On top of those basic cloud infrastructure services, providers offer an array of more granular, specialized services. Examples include container infrastructure, service fabrics, serverless functions, and managed network services (virtual private clouds, load balancers, domain name services, application delivery controllers, firewalls).
Cloud providers typically price IaaS on a metered basis, with rates corresponding to usage at a given level of performance. For virtual servers, this means different prices for various server sizes, typically measured as an increment of a standard virtual CPU size and corresponding memory. For storage, pricing is typically based on the type of storage service, such as object or block, performance level (SSD or HDD) and availability -- a single storage location, or replication across multiple geographic regions. Capacity is measured by usage per unit time, typically per month.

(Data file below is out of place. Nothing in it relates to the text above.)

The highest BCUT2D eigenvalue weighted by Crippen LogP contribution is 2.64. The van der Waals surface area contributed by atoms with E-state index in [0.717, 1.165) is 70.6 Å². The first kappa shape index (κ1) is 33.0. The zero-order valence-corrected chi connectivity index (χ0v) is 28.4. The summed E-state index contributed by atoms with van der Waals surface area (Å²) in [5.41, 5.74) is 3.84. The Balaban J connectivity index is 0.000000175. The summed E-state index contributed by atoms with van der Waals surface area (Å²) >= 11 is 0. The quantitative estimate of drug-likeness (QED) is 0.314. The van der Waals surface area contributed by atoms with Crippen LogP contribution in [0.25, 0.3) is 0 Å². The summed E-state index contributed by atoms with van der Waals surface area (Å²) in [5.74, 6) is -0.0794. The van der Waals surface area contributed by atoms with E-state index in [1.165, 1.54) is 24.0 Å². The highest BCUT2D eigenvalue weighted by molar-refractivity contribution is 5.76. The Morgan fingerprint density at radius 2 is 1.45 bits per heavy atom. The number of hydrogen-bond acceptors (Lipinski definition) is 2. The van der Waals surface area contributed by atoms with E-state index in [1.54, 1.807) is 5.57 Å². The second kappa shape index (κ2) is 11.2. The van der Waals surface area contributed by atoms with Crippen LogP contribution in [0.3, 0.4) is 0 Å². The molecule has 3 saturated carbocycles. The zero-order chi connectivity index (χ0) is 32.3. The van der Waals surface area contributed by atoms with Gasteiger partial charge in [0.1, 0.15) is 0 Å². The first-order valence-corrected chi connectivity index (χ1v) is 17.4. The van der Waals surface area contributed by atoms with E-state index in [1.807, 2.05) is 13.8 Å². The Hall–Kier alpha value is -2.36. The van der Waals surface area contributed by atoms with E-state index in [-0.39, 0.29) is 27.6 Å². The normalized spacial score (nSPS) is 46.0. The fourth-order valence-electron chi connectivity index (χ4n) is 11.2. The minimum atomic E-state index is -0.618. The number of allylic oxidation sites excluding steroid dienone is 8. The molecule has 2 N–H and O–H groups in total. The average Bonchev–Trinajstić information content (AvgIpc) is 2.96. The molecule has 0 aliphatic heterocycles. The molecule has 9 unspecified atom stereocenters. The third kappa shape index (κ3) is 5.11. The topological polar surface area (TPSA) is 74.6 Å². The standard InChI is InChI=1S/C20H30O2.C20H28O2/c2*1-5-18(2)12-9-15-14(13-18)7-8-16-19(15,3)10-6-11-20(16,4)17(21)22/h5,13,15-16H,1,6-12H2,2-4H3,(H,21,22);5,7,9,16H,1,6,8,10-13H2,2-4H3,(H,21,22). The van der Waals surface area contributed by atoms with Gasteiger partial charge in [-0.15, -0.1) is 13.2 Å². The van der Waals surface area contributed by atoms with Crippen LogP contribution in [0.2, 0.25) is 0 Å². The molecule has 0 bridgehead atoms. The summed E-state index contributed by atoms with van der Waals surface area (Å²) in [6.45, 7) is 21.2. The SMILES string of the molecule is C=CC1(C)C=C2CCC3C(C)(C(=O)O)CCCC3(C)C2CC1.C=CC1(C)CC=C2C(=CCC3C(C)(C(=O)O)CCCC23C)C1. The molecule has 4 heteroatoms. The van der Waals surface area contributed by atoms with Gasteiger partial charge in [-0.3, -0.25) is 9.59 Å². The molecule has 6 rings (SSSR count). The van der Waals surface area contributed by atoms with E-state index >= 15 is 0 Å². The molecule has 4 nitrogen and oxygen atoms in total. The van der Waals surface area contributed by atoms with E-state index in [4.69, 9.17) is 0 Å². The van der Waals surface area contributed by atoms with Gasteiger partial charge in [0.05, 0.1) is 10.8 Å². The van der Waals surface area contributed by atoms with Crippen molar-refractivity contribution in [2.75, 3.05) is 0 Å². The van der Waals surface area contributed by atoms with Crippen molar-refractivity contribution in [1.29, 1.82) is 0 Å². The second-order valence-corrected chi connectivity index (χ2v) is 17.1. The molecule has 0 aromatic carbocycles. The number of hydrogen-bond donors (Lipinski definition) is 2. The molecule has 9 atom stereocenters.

IaaS vendors also provide discounts for sustained usage, or the use of a consistent level of compute capacity for a specified amount of time, or reserved capacity, where users can prepay for a guaranteed level of capacity for a month, year or multiple years.
In recent years, the lines have blurred between IaaS and platform-as-a-service (PaaS), which builds additional capabilities on top of those infrastructure resources. These include functions such as load balancing, autoscaling, and application development frameworks. Customers' overall IT and business requirements should determine whether it matters how far up and down the stack they rely upon an individual cloud provider's services.
IaaS vendors include AWS, Microsoft, Google, Alibaba and IBM.
Cloud infrastructure vs. cloud architecture